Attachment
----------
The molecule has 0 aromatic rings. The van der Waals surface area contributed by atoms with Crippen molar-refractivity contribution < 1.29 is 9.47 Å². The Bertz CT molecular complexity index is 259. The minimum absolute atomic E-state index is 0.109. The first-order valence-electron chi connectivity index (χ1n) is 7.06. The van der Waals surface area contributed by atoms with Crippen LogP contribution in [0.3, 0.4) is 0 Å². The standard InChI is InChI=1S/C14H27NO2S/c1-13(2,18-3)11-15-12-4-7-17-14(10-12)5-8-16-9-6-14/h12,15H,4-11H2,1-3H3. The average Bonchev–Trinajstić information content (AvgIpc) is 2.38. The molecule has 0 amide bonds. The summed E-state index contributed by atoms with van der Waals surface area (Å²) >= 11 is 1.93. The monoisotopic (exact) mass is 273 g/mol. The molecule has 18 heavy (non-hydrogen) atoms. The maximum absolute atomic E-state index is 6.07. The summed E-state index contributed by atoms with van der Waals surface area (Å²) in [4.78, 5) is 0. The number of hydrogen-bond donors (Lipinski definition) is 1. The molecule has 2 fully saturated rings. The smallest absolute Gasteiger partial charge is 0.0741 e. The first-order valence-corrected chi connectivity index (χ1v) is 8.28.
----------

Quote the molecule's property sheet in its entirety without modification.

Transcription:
The molecule has 0 aromatic rings. The van der Waals surface area contributed by atoms with Crippen molar-refractivity contribution < 1.29 is 9.47 Å². The Bertz CT molecular complexity index is 259. The minimum absolute atomic E-state index is 0.109. The first-order valence-electron chi connectivity index (χ1n) is 7.06. The van der Waals surface area contributed by atoms with Crippen LogP contribution in [0.3, 0.4) is 0 Å². The standard InChI is InChI=1S/C14H27NO2S/c1-13(2,18-3)11-15-12-4-7-17-14(10-12)5-8-16-9-6-14/h12,15H,4-11H2,1-3H3. The average Bonchev–Trinajstić information content (AvgIpc) is 2.38. The molecule has 0 amide bonds. The summed E-state index contributed by atoms with van der Waals surface area (Å²) >= 11 is 1.93. The monoisotopic (exact) mass is 273 g/mol. The molecule has 18 heavy (non-hydrogen) atoms. The maximum absolute atomic E-state index is 6.07. The summed E-state index contributed by atoms with van der Waals surface area (Å²) in [4.78, 5) is 0. The number of hydrogen-bond donors (Lipinski definition) is 1. The molecule has 2 fully saturated rings. The smallest absolute Gasteiger partial charge is 0.0741 e. The first-order valence-corrected chi connectivity index (χ1v) is 8.28.